Euge: Yeah, I would love that. I'd love to learn a bit more about how this process of creating GPTs has worked. If you found any new learnings on design while creating these GPTs, I think that's interesting also. In the end, you're designing a GPT, but not in the UI, UX way we're used to in our everyday work. Like how this has worked and how perhaps you think we might be helping designers in the future with these new creations of GPTs. I think it's super interesting that as designers, we have the tool to create activity. As you said, it's like, what is it called, natural language? I think that's the way you create GPTs, right? With natural language, exactly. Yeah, I think that it's super interesting that as designers, finally, we can actually program something because we're so used to working with devs that are constantly knowing how to basically direct computers and systems to do whatever they want. And it's the first time I, at least me, who doesn't have development training or developer training, can actually make a computer do what I want. So that's, I think, so interesting, not only for us designers but for anyone that wants to use a GPT to create it. So, I think it's also interesting for us to tell people how we actually created them, what we learned, and if there's any specific tips or tricks to creating a GPT that you have.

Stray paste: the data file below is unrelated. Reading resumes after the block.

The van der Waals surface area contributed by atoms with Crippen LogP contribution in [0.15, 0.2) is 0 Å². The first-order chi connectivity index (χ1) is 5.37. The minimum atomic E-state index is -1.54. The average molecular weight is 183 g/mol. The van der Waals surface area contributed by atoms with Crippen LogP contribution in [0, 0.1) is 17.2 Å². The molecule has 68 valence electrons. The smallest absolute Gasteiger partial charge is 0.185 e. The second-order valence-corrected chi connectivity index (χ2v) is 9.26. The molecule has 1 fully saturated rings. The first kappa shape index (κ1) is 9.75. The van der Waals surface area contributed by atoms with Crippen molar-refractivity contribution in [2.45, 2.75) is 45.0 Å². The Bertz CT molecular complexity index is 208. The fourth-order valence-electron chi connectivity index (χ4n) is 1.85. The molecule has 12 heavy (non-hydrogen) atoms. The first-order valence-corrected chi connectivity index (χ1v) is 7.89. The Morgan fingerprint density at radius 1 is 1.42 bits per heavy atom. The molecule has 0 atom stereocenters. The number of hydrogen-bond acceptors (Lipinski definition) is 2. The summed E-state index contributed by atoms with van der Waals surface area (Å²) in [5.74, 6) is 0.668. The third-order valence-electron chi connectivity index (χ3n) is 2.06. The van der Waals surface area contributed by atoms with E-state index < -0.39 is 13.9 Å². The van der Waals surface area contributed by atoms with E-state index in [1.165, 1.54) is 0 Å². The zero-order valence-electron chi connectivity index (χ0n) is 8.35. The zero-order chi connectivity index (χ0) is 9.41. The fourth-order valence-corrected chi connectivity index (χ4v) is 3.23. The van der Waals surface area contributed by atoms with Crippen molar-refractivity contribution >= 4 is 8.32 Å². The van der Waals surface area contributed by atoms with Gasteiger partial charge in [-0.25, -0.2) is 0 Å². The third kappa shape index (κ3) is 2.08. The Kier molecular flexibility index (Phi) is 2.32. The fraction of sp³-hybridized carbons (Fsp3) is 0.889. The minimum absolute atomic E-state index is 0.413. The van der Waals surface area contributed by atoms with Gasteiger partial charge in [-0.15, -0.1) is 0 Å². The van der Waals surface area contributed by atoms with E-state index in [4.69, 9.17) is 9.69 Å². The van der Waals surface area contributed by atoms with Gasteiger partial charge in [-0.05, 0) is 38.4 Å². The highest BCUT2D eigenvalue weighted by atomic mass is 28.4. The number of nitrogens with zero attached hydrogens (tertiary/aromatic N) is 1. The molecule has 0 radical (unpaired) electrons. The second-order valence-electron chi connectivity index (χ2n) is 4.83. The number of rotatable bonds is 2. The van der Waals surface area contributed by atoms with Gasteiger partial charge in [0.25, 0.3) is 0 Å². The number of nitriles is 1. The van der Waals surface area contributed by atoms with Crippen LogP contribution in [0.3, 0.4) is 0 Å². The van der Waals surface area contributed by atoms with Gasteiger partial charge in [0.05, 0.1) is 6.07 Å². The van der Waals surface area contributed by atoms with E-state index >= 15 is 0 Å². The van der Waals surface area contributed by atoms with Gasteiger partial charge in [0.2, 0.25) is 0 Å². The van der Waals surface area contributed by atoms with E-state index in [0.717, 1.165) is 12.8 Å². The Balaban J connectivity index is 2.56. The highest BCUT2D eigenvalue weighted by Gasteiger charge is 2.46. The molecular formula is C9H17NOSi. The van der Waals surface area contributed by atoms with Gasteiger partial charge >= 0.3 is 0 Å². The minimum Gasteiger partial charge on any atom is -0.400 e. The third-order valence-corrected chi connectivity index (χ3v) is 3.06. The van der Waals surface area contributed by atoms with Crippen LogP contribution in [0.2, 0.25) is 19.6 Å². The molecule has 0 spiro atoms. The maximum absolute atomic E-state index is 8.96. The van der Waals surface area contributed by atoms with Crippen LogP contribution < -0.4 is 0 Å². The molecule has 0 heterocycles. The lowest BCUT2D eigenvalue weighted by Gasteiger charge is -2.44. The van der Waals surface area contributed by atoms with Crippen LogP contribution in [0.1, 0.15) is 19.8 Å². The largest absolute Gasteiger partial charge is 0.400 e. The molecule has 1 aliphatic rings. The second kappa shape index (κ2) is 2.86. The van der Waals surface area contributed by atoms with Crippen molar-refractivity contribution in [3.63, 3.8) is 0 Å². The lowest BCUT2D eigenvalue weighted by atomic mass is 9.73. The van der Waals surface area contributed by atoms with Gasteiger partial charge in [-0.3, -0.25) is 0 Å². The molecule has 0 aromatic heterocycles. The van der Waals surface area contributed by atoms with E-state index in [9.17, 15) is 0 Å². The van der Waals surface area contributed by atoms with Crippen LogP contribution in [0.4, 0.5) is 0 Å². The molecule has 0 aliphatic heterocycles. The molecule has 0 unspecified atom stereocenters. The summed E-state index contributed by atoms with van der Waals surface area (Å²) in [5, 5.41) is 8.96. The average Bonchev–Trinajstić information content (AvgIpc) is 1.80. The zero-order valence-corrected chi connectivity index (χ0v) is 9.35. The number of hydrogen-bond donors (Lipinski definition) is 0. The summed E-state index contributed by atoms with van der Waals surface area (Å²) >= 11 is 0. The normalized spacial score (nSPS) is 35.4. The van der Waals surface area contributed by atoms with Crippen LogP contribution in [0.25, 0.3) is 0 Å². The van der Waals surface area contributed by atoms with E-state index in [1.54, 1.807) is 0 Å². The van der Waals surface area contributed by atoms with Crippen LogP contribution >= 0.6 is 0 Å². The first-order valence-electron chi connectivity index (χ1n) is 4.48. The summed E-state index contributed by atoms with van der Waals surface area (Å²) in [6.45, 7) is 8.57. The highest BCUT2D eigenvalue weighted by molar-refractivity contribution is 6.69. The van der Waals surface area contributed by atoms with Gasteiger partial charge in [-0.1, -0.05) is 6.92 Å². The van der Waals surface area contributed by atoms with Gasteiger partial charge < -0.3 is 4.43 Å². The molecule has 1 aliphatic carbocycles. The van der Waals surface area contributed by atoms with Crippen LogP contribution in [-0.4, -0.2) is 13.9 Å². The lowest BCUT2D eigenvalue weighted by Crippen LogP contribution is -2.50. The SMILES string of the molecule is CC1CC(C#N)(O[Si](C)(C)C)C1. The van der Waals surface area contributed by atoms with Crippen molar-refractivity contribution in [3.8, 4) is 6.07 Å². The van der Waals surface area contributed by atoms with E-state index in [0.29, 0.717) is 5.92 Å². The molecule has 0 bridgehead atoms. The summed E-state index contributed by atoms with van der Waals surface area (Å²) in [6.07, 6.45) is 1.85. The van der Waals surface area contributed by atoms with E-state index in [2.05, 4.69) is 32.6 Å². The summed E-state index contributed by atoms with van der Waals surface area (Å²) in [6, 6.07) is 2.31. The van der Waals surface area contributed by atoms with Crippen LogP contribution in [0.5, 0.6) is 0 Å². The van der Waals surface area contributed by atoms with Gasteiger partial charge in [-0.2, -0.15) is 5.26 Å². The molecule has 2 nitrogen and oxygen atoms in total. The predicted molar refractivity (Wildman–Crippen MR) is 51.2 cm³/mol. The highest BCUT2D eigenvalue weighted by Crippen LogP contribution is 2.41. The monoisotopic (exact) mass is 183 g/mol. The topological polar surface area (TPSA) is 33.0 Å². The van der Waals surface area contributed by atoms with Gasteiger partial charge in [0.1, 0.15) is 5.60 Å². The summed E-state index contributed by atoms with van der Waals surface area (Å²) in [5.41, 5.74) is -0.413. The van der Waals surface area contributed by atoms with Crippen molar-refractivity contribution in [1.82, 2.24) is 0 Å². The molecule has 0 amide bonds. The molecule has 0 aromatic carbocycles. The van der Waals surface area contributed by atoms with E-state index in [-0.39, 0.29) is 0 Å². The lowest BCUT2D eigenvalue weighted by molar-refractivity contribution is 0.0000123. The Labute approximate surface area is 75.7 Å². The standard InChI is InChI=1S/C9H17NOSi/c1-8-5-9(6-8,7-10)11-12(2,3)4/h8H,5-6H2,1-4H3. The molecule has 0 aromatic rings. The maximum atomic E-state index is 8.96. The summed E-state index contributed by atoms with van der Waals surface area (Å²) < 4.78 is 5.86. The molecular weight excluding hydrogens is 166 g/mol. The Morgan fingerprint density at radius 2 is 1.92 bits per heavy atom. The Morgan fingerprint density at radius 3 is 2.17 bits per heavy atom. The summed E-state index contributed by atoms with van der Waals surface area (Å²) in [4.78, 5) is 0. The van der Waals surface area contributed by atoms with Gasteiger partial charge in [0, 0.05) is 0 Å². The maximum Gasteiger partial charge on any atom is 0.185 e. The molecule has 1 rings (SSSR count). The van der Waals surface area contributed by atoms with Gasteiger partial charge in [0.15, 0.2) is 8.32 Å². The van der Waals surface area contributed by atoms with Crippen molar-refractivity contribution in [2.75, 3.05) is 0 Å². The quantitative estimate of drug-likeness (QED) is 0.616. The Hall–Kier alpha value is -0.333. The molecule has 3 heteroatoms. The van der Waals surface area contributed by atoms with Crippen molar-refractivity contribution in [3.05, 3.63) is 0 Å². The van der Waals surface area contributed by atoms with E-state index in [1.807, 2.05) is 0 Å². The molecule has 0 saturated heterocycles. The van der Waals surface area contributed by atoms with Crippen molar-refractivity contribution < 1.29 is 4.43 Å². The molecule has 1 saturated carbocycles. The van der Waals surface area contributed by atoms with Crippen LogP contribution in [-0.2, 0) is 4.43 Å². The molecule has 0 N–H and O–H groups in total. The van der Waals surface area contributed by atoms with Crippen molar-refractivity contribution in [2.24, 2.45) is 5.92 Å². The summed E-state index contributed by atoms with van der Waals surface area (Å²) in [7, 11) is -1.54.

Matute: Right, well, as you said, since the OpenAI Dev Day, which was the first one ever, and the release of the GPT Creator, we can now fine-tune and create new specific GPTs without needing to know how to code. And that's, at least from my perspective, revolutionary, and it democratizes access to AI for more people. In the design project, we apply the design process in the same way as creating GPTs. The first step for us was, with a couple of designers, to do a brainstorming of all the ideas that we could use GPTs for in our day-to-day work as designers. We came up with like 16 different ideas, and after that, we had five minutes, ten minutes, it depends, to prioritize and vote on each idea. Do you understand what we think is the best option that we should build first? Right. After that, we set up an objective for our quarter, and we decided that we wanted to build six GPTs in the first quarter of 2024 and another six in the second half of the quarter of 2024. And then, after that, we started talking with HGPT because we should also use it in this process. We started to define the problem that HGPT will tackle, the solution that will be provided, the target audience for that specific GPT, the objectives of the GPT, and last but not least, the limitations of the GPT. Because we should take that into account if we want to have the best performance of the GPT. One of the very common limitations that we have in most of the GPTs was that we don't want this GPT to create images since ChatGPT can create images with DALL·E 3, but we were very focused on text interaction, text-based interaction with the GPT. We disabled this ability and focused just on text generation.